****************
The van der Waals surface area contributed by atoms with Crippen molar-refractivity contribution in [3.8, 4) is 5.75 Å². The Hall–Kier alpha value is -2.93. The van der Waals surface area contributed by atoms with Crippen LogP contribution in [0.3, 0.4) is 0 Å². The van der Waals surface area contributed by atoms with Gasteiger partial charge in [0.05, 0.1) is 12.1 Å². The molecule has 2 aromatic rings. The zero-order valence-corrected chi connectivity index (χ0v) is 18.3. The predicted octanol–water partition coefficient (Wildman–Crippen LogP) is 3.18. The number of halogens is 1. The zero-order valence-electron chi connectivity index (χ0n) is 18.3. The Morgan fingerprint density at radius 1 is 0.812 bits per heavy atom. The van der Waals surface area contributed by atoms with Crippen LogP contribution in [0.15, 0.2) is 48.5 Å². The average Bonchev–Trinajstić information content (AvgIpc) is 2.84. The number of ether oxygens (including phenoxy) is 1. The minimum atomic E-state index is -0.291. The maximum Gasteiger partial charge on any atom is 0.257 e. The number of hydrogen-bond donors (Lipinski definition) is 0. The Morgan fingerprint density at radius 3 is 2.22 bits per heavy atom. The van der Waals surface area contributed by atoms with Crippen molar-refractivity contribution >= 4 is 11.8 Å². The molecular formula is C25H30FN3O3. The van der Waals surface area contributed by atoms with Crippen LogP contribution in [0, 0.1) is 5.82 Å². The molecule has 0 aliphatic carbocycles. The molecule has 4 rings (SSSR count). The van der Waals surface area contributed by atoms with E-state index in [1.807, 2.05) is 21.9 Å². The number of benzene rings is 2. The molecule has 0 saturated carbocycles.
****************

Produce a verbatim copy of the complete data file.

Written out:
The van der Waals surface area contributed by atoms with Crippen molar-refractivity contribution in [3.8, 4) is 5.75 Å². The Hall–Kier alpha value is -2.93. The van der Waals surface area contributed by atoms with Crippen LogP contribution in [0.3, 0.4) is 0 Å². The van der Waals surface area contributed by atoms with Gasteiger partial charge in [0.05, 0.1) is 12.1 Å². The molecule has 2 aromatic rings. The zero-order valence-corrected chi connectivity index (χ0v) is 18.3. The predicted octanol–water partition coefficient (Wildman–Crippen LogP) is 3.18. The number of halogens is 1. The zero-order valence-electron chi connectivity index (χ0n) is 18.3. The Morgan fingerprint density at radius 1 is 0.812 bits per heavy atom. The van der Waals surface area contributed by atoms with Crippen LogP contribution in [0.15, 0.2) is 48.5 Å². The average Bonchev–Trinajstić information content (AvgIpc) is 2.84. The number of ether oxygens (including phenoxy) is 1. The minimum atomic E-state index is -0.291. The maximum Gasteiger partial charge on any atom is 0.257 e. The number of hydrogen-bond donors (Lipinski definition) is 0. The Morgan fingerprint density at radius 3 is 2.22 bits per heavy atom. The van der Waals surface area contributed by atoms with Crippen molar-refractivity contribution >= 4 is 11.8 Å². The molecular formula is C25H30FN3O3. The van der Waals surface area contributed by atoms with Crippen LogP contribution in [0, 0.1) is 5.82 Å². The molecule has 0 aliphatic carbocycles. The molecule has 4 rings (SSSR count). The van der Waals surface area contributed by atoms with E-state index in [1.807, 2.05) is 21.9 Å². The number of benzene rings is 2. The molecule has 0 saturated carbocycles.